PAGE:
Kids love to compare. From when we are little, we learn to make decisions by comparing attributes. Who runs faster?, Who is older?, Who is taller?
When we grow older, we still love to compare. Which way is faster? Which grocery store is cheaper? Which school district is better?
In this post, we analyze three points of data to help you compare one school district to another.
First, let’s review the different public school districts in the DC Metro Area:
There are 9 public school districts surrounding Washington D.C.
- Montgomery County
- Prince George’s County
- Alexandria City
- Arlington County
- Fairfax County
- Falls Church City
- Loudoun County
- Manassas City
- Prince William County
In this post, we’ll focus on Fairfax County Public Schools district and how it ranks in comparison to the other 8 districts in the Washington area.
One way to compare Fairfax County Schools to nearby districts is by size
Why use size as a point of reference? As you can see from the table below, some school districts are significantly smaller than others (some are much less than 10% of the size of the bigger ones). Bigger districts might have more resources overall, and more program choices, whereas smaller districts might be more intimate and efficient. Once you gauge the size of each district, you can make a decision about which one might be a better fit for your needs.
When we compare the Fairfax County Public Schools District to nearby ones, the enrollment numbers tell us that Fairfax is larger than all other nearby districts.
Fairfax County Public Schools ranking: #1 by enrollment
|# 1||Fairfax County||177,629|
|# 2||Montgomery County||146,709|
|# 3||Prince George’s County||125,168|
Another way to rank school districts is by their graduation rates
In this next table, we can see the reported numbers of the Virginia Department of Education, calculating the graduation rate per district:
The State of Virginia calculates the graduation percentage rate of high school students by counting the number of seniors graduating this “cohort” year and dividing by all the students who started high school 4 years before this graduation year, plus adding and subtracting transfers throughout the years.
Fairfax County Public Schools ranking: #3 by Graduation Rate
|Rank||School District||Graduation Rate|
|# 1||Falls Church City||96.6%|
|# 2||Loudoun County||94%|
|# 3||Fairfax County||91.2%|
Now we know the percentage of kids who graduated from each of these districts, but how well were these kids prepared for college?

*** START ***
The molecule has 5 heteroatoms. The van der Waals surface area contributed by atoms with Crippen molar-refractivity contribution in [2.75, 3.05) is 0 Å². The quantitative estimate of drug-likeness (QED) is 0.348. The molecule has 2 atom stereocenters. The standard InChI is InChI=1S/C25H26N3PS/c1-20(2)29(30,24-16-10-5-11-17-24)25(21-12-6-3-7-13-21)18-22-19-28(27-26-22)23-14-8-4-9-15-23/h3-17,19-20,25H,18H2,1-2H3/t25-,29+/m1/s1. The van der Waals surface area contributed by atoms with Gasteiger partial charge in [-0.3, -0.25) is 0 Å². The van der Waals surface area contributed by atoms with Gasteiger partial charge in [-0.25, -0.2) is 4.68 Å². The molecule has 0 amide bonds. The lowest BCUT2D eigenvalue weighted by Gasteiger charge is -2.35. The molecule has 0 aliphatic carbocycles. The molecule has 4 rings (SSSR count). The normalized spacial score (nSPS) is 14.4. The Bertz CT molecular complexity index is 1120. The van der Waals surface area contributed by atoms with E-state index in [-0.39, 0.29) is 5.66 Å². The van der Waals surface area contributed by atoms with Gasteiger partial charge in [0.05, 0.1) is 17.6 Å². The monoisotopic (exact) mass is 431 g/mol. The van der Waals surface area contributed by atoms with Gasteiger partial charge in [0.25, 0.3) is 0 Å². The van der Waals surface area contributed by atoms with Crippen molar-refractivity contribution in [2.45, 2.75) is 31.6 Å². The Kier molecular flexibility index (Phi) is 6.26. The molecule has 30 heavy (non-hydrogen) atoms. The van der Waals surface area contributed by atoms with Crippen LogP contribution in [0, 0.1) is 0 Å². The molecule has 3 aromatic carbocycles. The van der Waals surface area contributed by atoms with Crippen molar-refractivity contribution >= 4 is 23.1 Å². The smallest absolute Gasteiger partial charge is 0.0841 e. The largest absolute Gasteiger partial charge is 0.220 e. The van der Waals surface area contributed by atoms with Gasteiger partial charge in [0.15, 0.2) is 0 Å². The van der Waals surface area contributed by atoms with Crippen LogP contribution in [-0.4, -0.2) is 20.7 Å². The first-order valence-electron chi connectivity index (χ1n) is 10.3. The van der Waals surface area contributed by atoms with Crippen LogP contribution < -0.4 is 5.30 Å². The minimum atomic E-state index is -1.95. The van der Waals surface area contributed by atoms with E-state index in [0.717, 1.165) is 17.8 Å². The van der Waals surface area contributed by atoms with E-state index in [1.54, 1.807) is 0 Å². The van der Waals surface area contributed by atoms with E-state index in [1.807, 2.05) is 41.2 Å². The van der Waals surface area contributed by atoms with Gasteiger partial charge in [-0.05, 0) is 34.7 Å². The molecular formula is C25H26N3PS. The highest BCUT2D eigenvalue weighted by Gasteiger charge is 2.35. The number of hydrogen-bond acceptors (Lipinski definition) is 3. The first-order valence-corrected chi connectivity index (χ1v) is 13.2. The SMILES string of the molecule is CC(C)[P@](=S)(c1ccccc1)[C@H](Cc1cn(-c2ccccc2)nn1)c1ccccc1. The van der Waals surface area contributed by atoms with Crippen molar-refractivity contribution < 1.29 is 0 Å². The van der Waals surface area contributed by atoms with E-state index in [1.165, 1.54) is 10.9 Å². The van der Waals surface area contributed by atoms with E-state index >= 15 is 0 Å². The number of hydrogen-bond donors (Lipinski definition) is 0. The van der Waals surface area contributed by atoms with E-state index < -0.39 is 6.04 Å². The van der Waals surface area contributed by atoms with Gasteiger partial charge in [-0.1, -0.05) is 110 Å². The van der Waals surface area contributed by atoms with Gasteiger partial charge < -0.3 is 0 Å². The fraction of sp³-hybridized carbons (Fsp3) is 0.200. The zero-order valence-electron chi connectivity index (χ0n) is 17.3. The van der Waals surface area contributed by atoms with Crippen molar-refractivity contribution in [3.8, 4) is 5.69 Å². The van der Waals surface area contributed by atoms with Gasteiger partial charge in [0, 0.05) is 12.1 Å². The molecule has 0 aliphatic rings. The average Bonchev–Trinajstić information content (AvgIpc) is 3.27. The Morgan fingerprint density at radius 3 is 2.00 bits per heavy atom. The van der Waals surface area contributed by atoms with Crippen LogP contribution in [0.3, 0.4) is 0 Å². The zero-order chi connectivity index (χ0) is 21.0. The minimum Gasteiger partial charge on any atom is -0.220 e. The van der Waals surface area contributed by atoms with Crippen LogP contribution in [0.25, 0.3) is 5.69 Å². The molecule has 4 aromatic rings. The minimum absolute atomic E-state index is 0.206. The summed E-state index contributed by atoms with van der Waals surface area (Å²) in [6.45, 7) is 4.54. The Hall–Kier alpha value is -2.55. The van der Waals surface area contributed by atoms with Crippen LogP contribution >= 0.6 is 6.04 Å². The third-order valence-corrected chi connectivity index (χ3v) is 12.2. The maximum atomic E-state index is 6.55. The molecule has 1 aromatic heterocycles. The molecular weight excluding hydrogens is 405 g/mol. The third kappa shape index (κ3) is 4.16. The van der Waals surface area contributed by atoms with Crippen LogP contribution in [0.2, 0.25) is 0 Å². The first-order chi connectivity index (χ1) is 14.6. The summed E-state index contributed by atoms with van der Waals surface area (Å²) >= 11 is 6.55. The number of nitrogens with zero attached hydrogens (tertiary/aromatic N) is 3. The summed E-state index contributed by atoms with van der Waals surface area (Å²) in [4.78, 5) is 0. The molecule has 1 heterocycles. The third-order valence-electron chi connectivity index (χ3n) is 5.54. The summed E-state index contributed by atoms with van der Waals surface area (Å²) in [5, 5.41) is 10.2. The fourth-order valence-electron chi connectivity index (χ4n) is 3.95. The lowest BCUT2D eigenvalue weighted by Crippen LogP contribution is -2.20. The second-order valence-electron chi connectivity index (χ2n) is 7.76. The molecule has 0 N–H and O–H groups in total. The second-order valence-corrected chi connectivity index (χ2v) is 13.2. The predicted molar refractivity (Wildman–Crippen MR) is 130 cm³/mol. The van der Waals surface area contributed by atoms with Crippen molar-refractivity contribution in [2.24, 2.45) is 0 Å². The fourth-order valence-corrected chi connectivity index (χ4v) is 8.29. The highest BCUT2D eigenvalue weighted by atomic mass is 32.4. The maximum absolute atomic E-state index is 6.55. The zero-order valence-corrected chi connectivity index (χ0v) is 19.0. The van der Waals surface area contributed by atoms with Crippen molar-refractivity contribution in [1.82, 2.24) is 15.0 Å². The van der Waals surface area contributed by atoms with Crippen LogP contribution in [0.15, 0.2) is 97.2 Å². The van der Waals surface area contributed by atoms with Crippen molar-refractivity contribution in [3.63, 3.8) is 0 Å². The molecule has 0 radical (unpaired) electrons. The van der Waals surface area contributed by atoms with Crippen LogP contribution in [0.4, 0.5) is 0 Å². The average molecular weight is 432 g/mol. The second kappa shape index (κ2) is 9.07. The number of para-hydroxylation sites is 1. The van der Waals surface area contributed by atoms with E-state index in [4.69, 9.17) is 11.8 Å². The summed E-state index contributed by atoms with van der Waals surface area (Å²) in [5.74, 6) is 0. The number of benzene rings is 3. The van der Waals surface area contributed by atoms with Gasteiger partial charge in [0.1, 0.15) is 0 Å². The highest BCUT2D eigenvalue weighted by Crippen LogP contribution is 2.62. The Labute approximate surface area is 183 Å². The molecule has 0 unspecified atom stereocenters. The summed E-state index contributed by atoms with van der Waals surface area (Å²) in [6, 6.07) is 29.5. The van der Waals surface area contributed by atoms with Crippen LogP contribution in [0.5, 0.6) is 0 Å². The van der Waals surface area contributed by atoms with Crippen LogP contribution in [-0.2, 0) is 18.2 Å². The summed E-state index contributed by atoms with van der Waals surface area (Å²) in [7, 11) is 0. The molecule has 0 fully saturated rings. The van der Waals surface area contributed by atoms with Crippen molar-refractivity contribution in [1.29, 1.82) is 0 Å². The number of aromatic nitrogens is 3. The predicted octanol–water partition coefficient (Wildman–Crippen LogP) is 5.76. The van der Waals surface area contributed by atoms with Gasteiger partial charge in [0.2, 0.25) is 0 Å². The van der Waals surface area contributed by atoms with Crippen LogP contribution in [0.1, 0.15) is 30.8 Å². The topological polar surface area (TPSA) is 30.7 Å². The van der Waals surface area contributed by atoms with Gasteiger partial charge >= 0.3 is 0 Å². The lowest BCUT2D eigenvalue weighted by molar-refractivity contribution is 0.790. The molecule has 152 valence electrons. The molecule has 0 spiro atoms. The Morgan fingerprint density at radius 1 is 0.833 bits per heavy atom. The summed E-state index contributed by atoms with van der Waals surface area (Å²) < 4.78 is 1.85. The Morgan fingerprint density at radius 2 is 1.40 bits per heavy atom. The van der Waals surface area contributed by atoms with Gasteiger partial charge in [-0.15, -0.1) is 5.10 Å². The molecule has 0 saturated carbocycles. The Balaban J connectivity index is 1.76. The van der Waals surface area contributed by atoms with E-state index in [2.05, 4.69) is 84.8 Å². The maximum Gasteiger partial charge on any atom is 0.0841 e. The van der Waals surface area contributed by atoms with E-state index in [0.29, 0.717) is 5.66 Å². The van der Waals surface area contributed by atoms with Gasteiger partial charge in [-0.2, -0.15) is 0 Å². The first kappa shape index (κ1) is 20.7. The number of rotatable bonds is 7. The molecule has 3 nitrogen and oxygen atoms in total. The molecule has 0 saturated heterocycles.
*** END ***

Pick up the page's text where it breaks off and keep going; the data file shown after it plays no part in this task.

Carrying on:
A third way to compare school districts is using their average SAT scores
One objective way to compare how well-prepared kids are getting out of high school is by looking at their SAT scores.
Here we can see the average SAT scores per school district, and another important metric to notice is the percentage of seniors taking the test, as this would indicate how many of the overall seniors contributed to those scores.
Fairfax County Public Schools ranking: #2 by SAT scores
|Rank||School District||Average SAT Score||Seniors taking SAT|
|# 1||Falls Church City||1774||92%|
|# 2||Fairfax County||1654||77.7%|
|# 3||Montgomery Co.||1637||71%|
As you can see, in Fairfax County a good percentage of seniors take the SATs. The Fairfax County 2011 average SAT score of 1654 is well above the national SAT average score of 1,500, and of the Virginia SAT average score of 1,516 (the maximum total score for the SAT is 2400).
In summary, Fairfax County Public Schools ranking:
- # 1 as the largest school district in the region (by enrollment),
- # 3 by graduation rates, and
- # 2 by SAT scores (well above the National and Virginia average scores)
To go one step further and learn about Fairfax County high school rankings, download the FREE No-Tears Guide to Moving to Fairfax VA. The first download “How to Choose the Right School” contains a table comparing high schools using 3 kinds of scores (SATs, Standards of Learning, & The Washington Post’s “Challenge Index”).
Source of data: http://www.fcps.edu/fs/budget/wabe/2012.pdf. Map data by Google. Image by emeryjl on flickr